Sex trafficking occurs when a commercial sex act is induced by fraud, force or coercion or involves a minor. Labor trafficking involves the use of force, fraud or coercion to subject someone to involuntary servitude or slavery.7 In 2015, an amendment to the Federal Acquisition Regulations increased compliance demands for contractors on federal projects. Primary among them was the requirement that contractors annually certify compliance plans that include investigation and remedial actions. Specifically prohibited acts include the destruction of identification documentation, the use of misleading recruiting, the charging of recruitment fees, the failure to provide return transportation and the use of substandard housing.8 Contract termination and contractor debarment and suspension are identified penalties.9 And of course there are criminal statutes in place that penalize individuals who are involved in trafficking.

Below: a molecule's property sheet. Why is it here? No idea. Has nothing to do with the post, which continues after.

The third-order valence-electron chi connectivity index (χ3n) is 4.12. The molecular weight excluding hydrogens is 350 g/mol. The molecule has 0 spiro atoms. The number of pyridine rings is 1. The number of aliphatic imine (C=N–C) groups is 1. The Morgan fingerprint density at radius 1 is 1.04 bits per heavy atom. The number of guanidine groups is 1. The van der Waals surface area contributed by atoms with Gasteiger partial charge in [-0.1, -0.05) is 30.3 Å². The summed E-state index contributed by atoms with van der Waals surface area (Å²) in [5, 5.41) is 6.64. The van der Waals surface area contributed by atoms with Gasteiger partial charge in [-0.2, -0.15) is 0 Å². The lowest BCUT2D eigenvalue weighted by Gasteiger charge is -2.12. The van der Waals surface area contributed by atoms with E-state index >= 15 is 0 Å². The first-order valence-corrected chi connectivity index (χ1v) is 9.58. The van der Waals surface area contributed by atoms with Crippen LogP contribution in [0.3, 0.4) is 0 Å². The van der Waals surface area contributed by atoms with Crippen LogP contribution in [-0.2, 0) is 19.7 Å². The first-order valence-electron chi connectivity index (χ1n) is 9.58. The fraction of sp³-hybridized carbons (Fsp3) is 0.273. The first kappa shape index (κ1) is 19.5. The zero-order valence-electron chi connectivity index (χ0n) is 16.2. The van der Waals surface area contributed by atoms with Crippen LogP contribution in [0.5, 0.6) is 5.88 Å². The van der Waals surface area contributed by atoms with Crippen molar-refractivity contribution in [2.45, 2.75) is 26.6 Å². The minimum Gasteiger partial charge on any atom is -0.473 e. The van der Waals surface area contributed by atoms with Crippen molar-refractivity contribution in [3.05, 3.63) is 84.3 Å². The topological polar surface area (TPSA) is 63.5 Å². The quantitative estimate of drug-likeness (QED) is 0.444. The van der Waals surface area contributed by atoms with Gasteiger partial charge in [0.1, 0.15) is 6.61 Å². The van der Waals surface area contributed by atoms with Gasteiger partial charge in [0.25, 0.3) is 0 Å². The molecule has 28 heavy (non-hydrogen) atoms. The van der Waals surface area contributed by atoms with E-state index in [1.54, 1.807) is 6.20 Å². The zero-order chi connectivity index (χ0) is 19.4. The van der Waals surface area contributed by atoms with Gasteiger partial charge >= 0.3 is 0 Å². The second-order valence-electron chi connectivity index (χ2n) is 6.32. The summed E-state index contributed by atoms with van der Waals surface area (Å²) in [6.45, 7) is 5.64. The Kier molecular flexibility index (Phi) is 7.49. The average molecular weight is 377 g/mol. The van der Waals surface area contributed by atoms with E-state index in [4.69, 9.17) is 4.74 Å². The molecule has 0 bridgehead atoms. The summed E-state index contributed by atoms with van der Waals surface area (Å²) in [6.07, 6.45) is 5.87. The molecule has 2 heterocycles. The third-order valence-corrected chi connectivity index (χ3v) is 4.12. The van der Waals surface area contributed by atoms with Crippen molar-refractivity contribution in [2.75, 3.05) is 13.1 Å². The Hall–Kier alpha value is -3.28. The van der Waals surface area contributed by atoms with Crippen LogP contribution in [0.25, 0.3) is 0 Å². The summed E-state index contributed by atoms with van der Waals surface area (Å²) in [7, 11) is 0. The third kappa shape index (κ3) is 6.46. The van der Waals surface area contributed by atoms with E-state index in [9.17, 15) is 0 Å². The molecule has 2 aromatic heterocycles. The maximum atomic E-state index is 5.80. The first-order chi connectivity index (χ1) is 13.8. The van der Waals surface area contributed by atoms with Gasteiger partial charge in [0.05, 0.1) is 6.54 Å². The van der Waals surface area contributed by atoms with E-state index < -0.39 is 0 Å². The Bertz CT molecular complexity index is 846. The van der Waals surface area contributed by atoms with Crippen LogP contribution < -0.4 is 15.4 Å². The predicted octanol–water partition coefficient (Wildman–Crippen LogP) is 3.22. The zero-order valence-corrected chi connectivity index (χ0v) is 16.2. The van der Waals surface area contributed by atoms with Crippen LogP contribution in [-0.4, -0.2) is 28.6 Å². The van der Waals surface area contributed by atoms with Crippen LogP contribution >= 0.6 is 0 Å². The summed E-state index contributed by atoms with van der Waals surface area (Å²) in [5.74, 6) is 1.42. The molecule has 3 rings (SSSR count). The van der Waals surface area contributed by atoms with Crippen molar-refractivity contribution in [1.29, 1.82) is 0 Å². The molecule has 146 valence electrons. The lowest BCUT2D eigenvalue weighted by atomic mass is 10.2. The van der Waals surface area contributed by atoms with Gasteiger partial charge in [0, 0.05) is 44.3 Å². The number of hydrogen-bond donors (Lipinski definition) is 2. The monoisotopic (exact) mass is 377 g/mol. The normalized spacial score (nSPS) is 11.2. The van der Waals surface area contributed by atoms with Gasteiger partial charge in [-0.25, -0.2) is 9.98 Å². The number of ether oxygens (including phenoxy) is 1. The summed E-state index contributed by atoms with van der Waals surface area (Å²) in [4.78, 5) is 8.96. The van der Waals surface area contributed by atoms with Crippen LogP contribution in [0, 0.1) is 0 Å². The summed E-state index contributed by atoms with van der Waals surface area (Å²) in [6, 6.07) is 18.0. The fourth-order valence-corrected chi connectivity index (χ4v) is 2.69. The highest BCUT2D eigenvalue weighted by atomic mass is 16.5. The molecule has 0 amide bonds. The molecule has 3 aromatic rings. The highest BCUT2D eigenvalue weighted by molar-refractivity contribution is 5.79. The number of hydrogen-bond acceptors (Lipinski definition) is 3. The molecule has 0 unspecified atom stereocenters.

The representation and warranty term cited above is a catch-all where a project owner has quite simply placed a compliance burden upon the contractor—though the law itself already imposes that burden. While the Trafficking Victims Protection Act is the primary law at issue, another act that impacts those within the construction supply chain prevents the importation of goods made using human trafficking or forced labor.10  

In general terms, all construction project participants should be well informed of the nature of their supply chains—for labor, materials and equipment. Construction companies on private projects, where the compliance terms are not spelled specifically in the contract, can be proactive and implement screening practices for subcontractors and suppliers. Labor brokers must be scrutinized carefully. Immigration documentation can be requested and checked. Many companies make their Anti-Human Trafficking Statements available on the internet. Construction executives can review those to familiarize themselves with the terms and start the process for creating and implementing their own policies. 

1. Global Estimates of Modern Slavery, International Labour Organization and Walk Free Foundation, p. 28 (2017). 
3. The Typology of Modern Slavery: Defining Sex and Labor Trafficking in the United States, Polaris (2017).
4. Id.